While starting an apprenticeship for your business from scratch may seem daunting, it doesn't have to be. We've made creating apprenticeship programs through Apprentix incredibly turnkey, and it doesn't require scrapping the training plan you already have.
What's in a training plan?
A training program typically includes a series of activities a new employee will complete, whereas a training plan outlines important information regarding the goals and target audience.
Define your objectives
Training employees isn't cheap, so It's important to define goals before you begin an employee training program. Ask yourself questions like:
How will employee performance improve after they go through training?
How will employees better achieve business goals after this program?
How will this training program improve employee retention rates?
These goals will give you a clear picture of what you're trying to achieve and will serve as a baseline to measure the program's results after its launch.
Training goals should be specific and measurable. For example:
To increase efficiency by X%
To reach X% KPI
Target your audience
Before you create a training plan, take a closer look at the people who will be going through it.
How many learners are there?
Who are they, and what positions do they currently hold?
What are their characteristics? (Their age, education level, learning styles, geographic location, etc.)
Have they received prior training?
You should also go beyond these basic descriptors and find out what topics learners find the most useful in their work, their attitudes toward learning, and if they need special accommodations or have learning disabilities.
What's missing from many training plans?
Training plans do a great job of including assignments for learning standard operating procedures – but there are typically two major components missing from these programs: the skills needed to do the job and the evidence the employee can put their training into practice. Just because employees can read and study something doesn't mean they are proficient in that task.
For example, let's say your company is training a digital marketer. Your company wants this digital marketer to be able to perform Google analytics reporting. Instead of your training program solely explaining why you use Google Analytics and what you gather data on – it should also walk employees through how to create reports step by step, how to set filters, optimize dashboards, etc. Your employee should be able to complete all the steps necessary to do the job after going through your training program rather than having to learn on their own.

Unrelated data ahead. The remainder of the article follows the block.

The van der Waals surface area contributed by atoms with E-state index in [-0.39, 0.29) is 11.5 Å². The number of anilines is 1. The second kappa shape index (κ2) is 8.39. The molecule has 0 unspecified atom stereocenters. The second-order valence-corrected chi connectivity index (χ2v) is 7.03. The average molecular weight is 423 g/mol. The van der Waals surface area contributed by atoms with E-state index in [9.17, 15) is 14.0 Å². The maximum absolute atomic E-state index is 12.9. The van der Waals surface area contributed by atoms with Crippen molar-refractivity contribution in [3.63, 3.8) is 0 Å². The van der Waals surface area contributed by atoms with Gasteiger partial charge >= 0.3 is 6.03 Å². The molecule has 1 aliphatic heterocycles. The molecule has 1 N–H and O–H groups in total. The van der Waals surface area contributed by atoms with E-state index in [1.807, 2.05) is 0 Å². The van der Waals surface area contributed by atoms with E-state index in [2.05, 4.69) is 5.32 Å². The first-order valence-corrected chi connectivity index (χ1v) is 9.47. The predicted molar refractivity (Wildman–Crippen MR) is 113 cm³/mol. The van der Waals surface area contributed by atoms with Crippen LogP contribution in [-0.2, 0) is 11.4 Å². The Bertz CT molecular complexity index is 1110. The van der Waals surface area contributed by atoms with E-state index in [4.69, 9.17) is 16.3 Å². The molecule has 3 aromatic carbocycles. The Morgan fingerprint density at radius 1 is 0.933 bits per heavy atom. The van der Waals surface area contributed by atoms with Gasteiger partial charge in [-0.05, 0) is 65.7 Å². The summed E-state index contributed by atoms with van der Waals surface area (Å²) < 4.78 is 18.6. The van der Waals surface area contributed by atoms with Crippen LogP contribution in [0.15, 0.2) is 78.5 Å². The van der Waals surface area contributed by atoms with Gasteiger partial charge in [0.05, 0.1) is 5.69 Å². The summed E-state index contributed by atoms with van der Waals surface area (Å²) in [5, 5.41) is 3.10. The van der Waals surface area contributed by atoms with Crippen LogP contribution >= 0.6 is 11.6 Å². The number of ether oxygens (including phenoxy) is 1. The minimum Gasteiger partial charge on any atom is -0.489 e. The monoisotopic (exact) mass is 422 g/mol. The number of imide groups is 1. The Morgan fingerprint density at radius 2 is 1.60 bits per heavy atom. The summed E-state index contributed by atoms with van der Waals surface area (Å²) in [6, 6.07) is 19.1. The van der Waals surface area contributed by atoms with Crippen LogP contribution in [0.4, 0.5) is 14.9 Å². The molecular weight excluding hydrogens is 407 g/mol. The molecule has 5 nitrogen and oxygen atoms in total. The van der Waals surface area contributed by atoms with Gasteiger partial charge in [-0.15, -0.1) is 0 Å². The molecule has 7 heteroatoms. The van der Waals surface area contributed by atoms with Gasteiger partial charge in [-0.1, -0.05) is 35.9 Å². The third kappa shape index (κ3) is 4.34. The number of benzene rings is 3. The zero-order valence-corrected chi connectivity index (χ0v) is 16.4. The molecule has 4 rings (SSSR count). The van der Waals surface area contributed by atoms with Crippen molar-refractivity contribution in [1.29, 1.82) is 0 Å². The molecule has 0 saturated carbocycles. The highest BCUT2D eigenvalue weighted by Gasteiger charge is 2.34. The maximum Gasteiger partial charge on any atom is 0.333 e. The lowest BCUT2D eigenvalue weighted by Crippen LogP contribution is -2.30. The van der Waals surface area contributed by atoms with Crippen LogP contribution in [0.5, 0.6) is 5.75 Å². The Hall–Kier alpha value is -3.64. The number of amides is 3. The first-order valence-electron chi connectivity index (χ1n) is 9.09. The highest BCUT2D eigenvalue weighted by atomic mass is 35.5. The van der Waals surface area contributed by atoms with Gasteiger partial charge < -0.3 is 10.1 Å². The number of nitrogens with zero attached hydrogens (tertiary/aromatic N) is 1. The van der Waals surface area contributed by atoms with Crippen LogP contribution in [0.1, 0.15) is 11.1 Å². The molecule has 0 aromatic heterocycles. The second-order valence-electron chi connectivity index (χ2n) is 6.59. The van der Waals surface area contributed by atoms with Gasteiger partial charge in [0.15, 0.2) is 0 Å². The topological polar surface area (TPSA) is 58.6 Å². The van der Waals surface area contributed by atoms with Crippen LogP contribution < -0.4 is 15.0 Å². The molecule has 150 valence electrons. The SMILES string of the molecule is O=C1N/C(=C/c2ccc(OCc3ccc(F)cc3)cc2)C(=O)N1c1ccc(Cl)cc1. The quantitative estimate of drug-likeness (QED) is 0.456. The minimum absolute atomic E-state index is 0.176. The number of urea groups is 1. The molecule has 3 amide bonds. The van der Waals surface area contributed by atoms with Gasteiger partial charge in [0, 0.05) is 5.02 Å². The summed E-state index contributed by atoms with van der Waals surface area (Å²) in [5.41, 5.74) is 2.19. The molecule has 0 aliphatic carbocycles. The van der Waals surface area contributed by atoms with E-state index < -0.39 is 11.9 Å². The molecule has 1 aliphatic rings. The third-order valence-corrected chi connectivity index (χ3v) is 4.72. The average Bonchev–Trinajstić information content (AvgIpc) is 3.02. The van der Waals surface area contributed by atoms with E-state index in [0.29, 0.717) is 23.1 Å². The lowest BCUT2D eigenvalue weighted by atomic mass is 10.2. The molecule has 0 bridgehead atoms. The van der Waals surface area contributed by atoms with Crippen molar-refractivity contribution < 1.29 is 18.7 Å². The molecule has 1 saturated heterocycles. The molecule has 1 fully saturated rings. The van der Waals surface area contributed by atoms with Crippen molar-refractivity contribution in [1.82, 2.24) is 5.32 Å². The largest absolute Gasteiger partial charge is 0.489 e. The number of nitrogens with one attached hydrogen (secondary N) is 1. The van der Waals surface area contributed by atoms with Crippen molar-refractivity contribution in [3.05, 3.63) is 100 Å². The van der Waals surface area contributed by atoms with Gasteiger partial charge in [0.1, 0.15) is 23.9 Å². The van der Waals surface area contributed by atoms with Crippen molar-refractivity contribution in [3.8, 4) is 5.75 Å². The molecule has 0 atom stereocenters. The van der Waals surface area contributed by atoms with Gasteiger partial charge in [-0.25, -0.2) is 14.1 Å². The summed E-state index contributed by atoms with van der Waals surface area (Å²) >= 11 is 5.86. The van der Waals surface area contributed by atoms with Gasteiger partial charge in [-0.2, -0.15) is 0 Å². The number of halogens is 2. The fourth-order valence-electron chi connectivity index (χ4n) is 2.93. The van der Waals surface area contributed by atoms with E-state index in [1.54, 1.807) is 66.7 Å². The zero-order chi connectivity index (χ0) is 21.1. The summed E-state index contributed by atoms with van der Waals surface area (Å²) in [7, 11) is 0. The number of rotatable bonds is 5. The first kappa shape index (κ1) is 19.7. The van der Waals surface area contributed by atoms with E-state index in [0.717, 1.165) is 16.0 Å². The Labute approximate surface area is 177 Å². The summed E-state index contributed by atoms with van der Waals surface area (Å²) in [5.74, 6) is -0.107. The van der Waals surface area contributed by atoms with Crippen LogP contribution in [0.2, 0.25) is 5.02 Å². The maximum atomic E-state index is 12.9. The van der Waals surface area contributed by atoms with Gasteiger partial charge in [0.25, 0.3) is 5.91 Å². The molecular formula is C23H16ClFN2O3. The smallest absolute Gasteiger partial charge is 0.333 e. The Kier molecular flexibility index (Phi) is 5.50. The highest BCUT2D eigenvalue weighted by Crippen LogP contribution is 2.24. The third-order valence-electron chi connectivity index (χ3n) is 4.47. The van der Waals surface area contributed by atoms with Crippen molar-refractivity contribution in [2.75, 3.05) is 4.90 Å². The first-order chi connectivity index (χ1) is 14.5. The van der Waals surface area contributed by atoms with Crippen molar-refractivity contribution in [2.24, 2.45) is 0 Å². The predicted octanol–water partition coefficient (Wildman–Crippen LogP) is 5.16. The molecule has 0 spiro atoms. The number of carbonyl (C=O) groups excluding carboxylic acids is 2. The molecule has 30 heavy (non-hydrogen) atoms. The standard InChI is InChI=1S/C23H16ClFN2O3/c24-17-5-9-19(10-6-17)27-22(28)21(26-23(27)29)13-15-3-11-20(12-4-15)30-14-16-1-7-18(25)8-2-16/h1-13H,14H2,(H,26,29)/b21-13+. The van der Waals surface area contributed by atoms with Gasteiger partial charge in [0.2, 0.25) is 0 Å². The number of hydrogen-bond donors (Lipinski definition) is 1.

The skills listed in the job training program should always match those listed in the job description. Though this seems common sense, unfortunately, it isn't always the case. Employees who quit jobs shortly after they're hired often point to the mismatch between job descriptions and actual job functions as the culprit of their departure. Either the job ends up something completely different than they were sold, or they're required to do more than what was outlined in the original job posting.
Another issue with skills visibility is career short-sightedness. Employees are often left to their own devices when leveling up in their careers, making it difficult to stay motivated to work a specific job. Good training programs outline skills-based career paths, which show employees the next set of skills they can opt into learning to progress their careers and make more money once they've put in the work for their current position.
Using the digital marketer example, someone who has put a few years into this role can potentially become a Senior Digital Marketer, a Creative Director, or a Head of Video. An employee might not know that unless their employer outlines it for them – which is why it's essential to include a skills-based career path within the training program.
Employees want to know how they can make more money – plain and simple. In addition to a skills-based career path, training programs should be open and honest about the money employees can make if they progress in their careers. That doesn't mean your organization needs to be married to specific salaries, but you should put salary ranges on job titles in addition to seniority levels. Seeing a wage schedule upfront helps motivate employees and shows that you're being transparent.
Flipping the apprenticeship switch
Now that we've covered what's missing from most job training plans, we'll cover how to fill these gaps with Apprentix. With our automated technology, it's as easy as flipping a switch.
Head to Apprentix and type in your job description. Our software will automatically generate a skills-based job description for you, but you can customize it further if you choose.
Enter your current training plan into the classroom learning and on-the-job learning sections. Apprentix will also automate an on-the-job learning program for you. We currently have 54,000 jobs loaded in our system ready to go.
Add a wage schedule. Whether it's an annual salary or hourly wage, a wage schedule shows apprentices what they'll be bumped up to once they complete specific competencies or full courses.
Apprentix has streamlined turning a training program into an apprenticeship, so business owners can focus on creating a high-value experience for employees – thus retaining them longer and generating more revenue in the process.
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